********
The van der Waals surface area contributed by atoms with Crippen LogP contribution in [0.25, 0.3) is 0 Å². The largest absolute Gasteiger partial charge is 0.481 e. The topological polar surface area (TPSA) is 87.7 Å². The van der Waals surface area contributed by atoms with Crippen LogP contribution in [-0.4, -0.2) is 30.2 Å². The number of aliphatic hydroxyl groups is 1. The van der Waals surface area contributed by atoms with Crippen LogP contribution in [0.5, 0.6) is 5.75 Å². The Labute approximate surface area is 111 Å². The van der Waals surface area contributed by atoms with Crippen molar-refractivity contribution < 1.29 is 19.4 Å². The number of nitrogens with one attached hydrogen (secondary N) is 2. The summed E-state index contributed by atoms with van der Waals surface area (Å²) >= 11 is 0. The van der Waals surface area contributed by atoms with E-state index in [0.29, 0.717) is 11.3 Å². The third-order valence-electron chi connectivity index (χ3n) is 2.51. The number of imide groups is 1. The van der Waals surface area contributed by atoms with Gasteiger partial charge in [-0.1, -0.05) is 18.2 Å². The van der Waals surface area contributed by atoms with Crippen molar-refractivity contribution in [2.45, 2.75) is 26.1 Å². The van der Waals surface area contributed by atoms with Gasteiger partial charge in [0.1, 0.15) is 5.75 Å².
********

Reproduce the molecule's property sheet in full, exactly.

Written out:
The van der Waals surface area contributed by atoms with Crippen LogP contribution in [0.25, 0.3) is 0 Å². The largest absolute Gasteiger partial charge is 0.481 e. The topological polar surface area (TPSA) is 87.7 Å². The van der Waals surface area contributed by atoms with Crippen LogP contribution in [-0.4, -0.2) is 30.2 Å². The number of aliphatic hydroxyl groups is 1. The van der Waals surface area contributed by atoms with Crippen LogP contribution in [0.5, 0.6) is 5.75 Å². The Labute approximate surface area is 111 Å². The van der Waals surface area contributed by atoms with Crippen molar-refractivity contribution < 1.29 is 19.4 Å². The number of nitrogens with one attached hydrogen (secondary N) is 2. The summed E-state index contributed by atoms with van der Waals surface area (Å²) >= 11 is 0. The van der Waals surface area contributed by atoms with E-state index in [0.29, 0.717) is 11.3 Å². The third-order valence-electron chi connectivity index (χ3n) is 2.51. The number of imide groups is 1. The van der Waals surface area contributed by atoms with Gasteiger partial charge in [-0.1, -0.05) is 18.2 Å². The van der Waals surface area contributed by atoms with Crippen molar-refractivity contribution in [2.45, 2.75) is 26.1 Å². The van der Waals surface area contributed by atoms with Gasteiger partial charge in [0.1, 0.15) is 5.75 Å².